History has seen the prevalence of patriarchal concepts throughout almost every major civilization. In fact, the subordination of women as inferior to men has since manifested through a variety of social constructs that has extended beyond customary practices towards acceptance as universal facts. This review on an article authored by Charlotte Furth, entitled Concepts of Pregnancy, Childbirth and Infancy in Ch’ing Dynasty China, seeks to tackle a social construct that has framed women as inferior to men treated as a universal fact within a social setting – the reproductive system of women as seen in pregnancy, childbirth and infancy.
Furth discussed the concepts of pregnancy, childbirth and infancy during the prevalence of the Ch’ing Dynasty in China under the thesis that such relate to insights on the way Chinese people that time perceived issues on gender. Said thesis statement runs along the source of the argument pertaining to the inferiority of women to men with regard to their reproductive system.
As per clarification, it is important to emphasize that the entire context of this article review refers to Chinese people as those who have thrived during the Ch’ing Dynasty and not to those at present. Primarily, Furth emphasized that the Chinese under the Ch’ing Dynasty viewed women as inferior to men mainly because of the way their reproductive system worked. Thus, Furth argued, through documentary evidence, that such belief is highly apparent in the way the Chinese approached pregnancy, childbirth and infancy – concepts related to medicine that are exclusive to women. In asserting the thesis, Furth assumed that the Chinese approaches to medical concerns exclusive to women, as mentioned earlier, are a reflection of the way they treat women as second-rate compared to men.
Documentary evidence from the Ch’ing Dynasty has shown that pregnancy has entailed the Chinese to brand women as the “sickly sex” on account of their reproductive system, since such leads them to lose vast supplies of blood in the fertile stages of their lives – from menarche to menopause. Applying the Chinese symbolism for gender in the form of the yin and the yang, women in China are perceived as “necessarily weak” due to their vital role in procreation, in contrast to men who are seen as strong and restrained in terms of controlling their sexual emissions. Apart from strength, another application of the Chinese yin-and-yang symbolism pertains to cleanliness. Under such an analogy, the Chinese see women as dirty compared to men who they acknowledge as clean, given the customary acceptance of fertility as a harbinger of perils. Such perils, in turn, have led to customs forbidding women to do certain things when they are menstruating or postpartum-bleeding. Women with menstruation or under postpartum have to be secluded from men, given that they are associated with sicknesses and are both associated with ritual impurity. Yet, Furth detailed that the perception of the Chinese on the dirtiness of women only stood because men refused to acknowledge that they are, in fact, powerful, especially because of fertility.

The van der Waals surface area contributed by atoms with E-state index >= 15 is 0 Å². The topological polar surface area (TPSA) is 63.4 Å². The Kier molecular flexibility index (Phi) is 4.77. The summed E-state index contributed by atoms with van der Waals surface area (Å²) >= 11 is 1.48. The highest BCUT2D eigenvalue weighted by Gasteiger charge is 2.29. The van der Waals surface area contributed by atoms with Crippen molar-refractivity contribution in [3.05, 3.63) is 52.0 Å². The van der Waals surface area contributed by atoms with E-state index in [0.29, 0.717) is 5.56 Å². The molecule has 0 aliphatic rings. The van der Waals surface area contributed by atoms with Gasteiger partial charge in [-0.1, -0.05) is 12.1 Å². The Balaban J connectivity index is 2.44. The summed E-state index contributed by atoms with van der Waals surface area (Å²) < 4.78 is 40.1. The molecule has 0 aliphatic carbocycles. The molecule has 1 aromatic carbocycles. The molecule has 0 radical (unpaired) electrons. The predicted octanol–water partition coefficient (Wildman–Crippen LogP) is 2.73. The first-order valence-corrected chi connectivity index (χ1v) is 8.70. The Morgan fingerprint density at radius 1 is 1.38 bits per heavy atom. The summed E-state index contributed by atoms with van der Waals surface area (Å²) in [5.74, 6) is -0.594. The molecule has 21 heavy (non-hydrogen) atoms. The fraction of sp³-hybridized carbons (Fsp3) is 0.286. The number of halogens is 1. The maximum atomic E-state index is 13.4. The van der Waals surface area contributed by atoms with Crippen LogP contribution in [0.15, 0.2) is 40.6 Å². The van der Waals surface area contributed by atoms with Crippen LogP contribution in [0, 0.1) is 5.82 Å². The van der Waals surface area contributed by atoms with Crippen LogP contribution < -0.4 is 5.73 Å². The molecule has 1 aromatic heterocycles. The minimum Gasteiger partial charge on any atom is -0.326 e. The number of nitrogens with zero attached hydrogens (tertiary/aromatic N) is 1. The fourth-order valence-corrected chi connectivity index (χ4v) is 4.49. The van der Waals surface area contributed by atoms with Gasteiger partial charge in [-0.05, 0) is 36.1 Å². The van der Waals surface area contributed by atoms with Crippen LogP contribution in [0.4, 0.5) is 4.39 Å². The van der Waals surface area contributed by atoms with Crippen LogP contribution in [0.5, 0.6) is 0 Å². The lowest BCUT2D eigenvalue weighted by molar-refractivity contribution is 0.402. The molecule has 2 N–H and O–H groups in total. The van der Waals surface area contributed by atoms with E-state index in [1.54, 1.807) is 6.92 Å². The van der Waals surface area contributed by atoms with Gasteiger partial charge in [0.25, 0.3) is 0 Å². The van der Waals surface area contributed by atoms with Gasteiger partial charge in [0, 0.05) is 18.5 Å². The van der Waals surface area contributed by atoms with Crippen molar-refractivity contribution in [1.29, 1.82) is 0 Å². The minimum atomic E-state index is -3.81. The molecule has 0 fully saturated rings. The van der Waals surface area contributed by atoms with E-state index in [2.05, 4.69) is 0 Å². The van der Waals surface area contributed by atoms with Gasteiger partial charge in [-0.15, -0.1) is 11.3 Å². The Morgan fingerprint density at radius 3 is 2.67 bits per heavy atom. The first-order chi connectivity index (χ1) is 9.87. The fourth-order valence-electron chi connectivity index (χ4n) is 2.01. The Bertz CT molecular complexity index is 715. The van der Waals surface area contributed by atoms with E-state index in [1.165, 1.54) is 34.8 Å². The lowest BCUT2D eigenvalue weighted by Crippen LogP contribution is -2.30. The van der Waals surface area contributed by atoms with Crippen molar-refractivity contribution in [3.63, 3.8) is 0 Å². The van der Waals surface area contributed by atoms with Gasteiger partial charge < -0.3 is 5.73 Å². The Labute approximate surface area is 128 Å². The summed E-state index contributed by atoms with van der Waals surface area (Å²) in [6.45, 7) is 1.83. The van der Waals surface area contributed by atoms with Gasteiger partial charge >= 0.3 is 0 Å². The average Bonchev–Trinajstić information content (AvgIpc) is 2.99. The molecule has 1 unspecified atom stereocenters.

Childbirth, for the Chinese under the Ch’ing Dynasty, stood as a “spiritually responsible work” within which women have to master by themselves, thus emphasizing the fact that their reproductive system made them weak compared to men. While such acknowledgement digresses from the mostly negative impressions the Chinese have on women, it nevertheless recognizes childbirth as a valuable undertaking and thus brings back the description of women as procreators. Yet, elements of childbirth have also been subject to mysticism. For instance, the Chinese believe that the umbilical cord and placenta, both of which are disposed after childbirth, stand to have immense medicinal properties that are also harmful to the health of newborn children. In addition, instead of putting honor for women undergoing childbirth, the Chinese perceive such an endeavor as pitiful, making compassion perhaps the highest moral regard given to them. The Chinese do not see women as people of higher degree in childbirth, unlike perhaps in other cultures where there are recognitions of divinity due the fact that they give life. Rather, the Chinese see women as an attachment of various taboos due to their natural function of childbirth, with such seen as only evoking of compassion at best, thus denying them of a place of honor. Again, Furth notes that such stands as a denial of their immense powers as life-givers.